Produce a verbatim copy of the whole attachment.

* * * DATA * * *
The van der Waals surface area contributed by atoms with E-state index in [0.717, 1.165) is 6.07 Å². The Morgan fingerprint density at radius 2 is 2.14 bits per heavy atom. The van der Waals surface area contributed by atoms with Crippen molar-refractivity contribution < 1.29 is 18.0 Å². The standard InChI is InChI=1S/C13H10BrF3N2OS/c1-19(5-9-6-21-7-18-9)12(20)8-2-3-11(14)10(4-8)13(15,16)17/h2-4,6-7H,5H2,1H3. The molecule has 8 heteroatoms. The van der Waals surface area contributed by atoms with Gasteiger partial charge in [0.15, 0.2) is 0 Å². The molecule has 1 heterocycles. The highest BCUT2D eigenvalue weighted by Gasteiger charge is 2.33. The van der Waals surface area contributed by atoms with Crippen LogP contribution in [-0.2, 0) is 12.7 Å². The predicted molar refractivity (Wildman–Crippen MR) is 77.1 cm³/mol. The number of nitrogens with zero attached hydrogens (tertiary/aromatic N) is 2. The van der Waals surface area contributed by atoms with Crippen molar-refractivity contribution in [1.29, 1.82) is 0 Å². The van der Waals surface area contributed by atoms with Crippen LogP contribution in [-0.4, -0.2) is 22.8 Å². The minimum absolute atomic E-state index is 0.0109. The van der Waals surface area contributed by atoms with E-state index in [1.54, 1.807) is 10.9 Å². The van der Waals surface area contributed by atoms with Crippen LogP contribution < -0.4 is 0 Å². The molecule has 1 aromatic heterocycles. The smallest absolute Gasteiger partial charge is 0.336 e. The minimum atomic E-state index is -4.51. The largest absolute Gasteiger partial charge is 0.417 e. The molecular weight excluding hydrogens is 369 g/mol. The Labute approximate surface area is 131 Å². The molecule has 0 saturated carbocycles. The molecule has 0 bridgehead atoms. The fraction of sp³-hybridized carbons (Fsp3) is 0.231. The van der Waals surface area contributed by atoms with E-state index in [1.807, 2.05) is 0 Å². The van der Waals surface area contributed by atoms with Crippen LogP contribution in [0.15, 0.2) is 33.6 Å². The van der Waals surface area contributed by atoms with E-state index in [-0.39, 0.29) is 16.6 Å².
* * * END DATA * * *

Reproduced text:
The van der Waals surface area contributed by atoms with E-state index in [0.717, 1.165) is 6.07 Å². The Morgan fingerprint density at radius 2 is 2.14 bits per heavy atom. The van der Waals surface area contributed by atoms with Crippen molar-refractivity contribution < 1.29 is 18.0 Å². The standard InChI is InChI=1S/C13H10BrF3N2OS/c1-19(5-9-6-21-7-18-9)12(20)8-2-3-11(14)10(4-8)13(15,16)17/h2-4,6-7H,5H2,1H3. The molecule has 8 heteroatoms. The van der Waals surface area contributed by atoms with Gasteiger partial charge in [0.15, 0.2) is 0 Å². The molecule has 1 heterocycles. The highest BCUT2D eigenvalue weighted by Gasteiger charge is 2.33. The van der Waals surface area contributed by atoms with Crippen LogP contribution in [-0.2, 0) is 12.7 Å². The predicted molar refractivity (Wildman–Crippen MR) is 77.1 cm³/mol. The number of nitrogens with zero attached hydrogens (tertiary/aromatic N) is 2. The van der Waals surface area contributed by atoms with Crippen molar-refractivity contribution in [1.29, 1.82) is 0 Å². The van der Waals surface area contributed by atoms with Crippen LogP contribution in [-0.4, -0.2) is 22.8 Å². The minimum absolute atomic E-state index is 0.0109. The van der Waals surface area contributed by atoms with E-state index in [1.54, 1.807) is 10.9 Å². The van der Waals surface area contributed by atoms with Crippen LogP contribution < -0.4 is 0 Å². The molecule has 1 aromatic heterocycles. The smallest absolute Gasteiger partial charge is 0.336 e. The minimum atomic E-state index is -4.51. The largest absolute Gasteiger partial charge is 0.417 e. The molecular weight excluding hydrogens is 369 g/mol. The Labute approximate surface area is 131 Å². The molecule has 0 saturated carbocycles. The molecule has 0 bridgehead atoms. The fraction of sp³-hybridized carbons (Fsp3) is 0.231. The van der Waals surface area contributed by atoms with E-state index in [1.807, 2.05) is 0 Å². The van der Waals surface area contributed by atoms with Crippen LogP contribution in [0.15, 0.2) is 33.6 Å². The van der Waals surface area contributed by atoms with E-state index in [-0.39, 0.29) is 16.6 Å².